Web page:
We tend in this town to crucify agents of change.
We have seen two successive City Managers fail for trying to make Gainesville government more nimble and responsive.
So it’s no surprise to learn that Alachua County Public Schools Superintendent Carlee Simon is likely to be fired.
On the contrary, the school district is even more insular and resistant to change than the municipal government. And school board members tend to come from former teachers and principals and are therefore quite comfortable with the status quo of the district.
Simon’s apparent sin is that she eliminated a handful of administrative positions. Judging by the comments of his detractors, this made virtually everyone who works for the district uncomfortable.
But let’s remember why Simon got the job in the first place.
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She was hired by the last popularly elected board majority of three black women. Race is relevant here because they wanted to do something about the shameful fact that Alachua County — that renowned college community where learning is the currency of the kingdom — has the worst white/black student achievement gap in Florida.
This is something that should make us uncomfortable.
So how does Simon manage to “close the gap”? It’s hard to say now.
COVID has thrown just about everything into crisis management mode. Not to mention, the district chose to defy Gov. Ron DeSantis’ “freedom to infect” policies.
But it wasn’t COVID that got Simon in hot water.
First, one of three black female board members, Diyonne McGraw, was fired over what amounts to a technicality. The booter was none other than DeSantis, who replaced McGraw with Mildred Russell.
And suddenly, the new majority consisted of two white men — both of whom had careers in the district — and a Republican who is essentially Governor DeSantis’ proxy on the board.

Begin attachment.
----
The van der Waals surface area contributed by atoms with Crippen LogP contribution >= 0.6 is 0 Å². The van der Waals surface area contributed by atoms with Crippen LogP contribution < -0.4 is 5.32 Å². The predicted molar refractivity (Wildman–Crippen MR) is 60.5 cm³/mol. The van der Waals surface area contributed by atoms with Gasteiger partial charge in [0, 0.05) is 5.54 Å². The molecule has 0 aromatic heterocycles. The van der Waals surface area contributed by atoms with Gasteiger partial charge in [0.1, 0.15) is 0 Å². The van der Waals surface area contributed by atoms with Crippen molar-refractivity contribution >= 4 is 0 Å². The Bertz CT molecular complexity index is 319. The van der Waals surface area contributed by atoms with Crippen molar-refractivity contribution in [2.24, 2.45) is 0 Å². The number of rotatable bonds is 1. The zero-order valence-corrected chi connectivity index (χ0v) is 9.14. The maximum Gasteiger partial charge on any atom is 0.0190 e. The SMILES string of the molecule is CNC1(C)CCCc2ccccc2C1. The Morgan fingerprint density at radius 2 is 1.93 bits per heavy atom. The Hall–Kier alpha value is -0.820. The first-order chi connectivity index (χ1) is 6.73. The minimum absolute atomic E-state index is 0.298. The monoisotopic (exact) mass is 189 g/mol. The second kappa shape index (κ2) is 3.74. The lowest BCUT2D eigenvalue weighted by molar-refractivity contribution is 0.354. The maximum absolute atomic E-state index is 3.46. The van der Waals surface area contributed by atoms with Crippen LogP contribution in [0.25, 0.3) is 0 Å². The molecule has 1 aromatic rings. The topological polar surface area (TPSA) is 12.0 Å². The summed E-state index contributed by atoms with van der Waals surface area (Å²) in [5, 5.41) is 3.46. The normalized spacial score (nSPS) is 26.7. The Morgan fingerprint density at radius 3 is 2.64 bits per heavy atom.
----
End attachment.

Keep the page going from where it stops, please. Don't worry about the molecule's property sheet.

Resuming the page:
You have to appreciate the irony of Rob Hyatt, a dead-in-the-blue Democrat, and Gunnar Paulson, a former teachers’ union president, teaming up with Russell to eventually fire Superintendent Simon.
After all, Russell’s party wants to stop teachers talking about race and gender and cleanse school libraries of “objectionable” books. Talk about making educators feel uncomfortable.
The acrimony between Paulson and Simon is well known. She won’t even meet him without the presence of a witness. So, yeah, it’s personal.
Hyatt’s motives are less clear, but it’s no secret that he clashed with McGraw, Tina Certain and Leanetta McNealy, the three black women who hired Simon.
It was a breathtaking act of spite when Paulson, Hyatt and Russell joined forces to deny Certain her turn as board chair. They certainly put Certain in his place.
That’s not to say there’s an element of racism in any of this. But there are two types of racism: personal and institutional. And the latter is by far the most durable and damaging.
Simon drew national media attention for insisting that students mask up in defiance of DeSantis’ orders. From Russell’s perspective, Simon’s head will make a wonderful addition to DeSantis’ trophy case.
But Paulson and Hyatt seem determined to protect the neighborhood from a superintendent specially hired to change its culture.
If the district’s failure to close the student achievement gap isn’t a vestige of institutional racism, then what is? Exactly what interests are served by firing Simon?
Certainly not the interests of African Americans in Alachua County.
Ron Cunningham is the former editor of The Sun’s editorial page. Read his blog at www.floridavelocipede.com. Email him at firstname.lastname@example.org.
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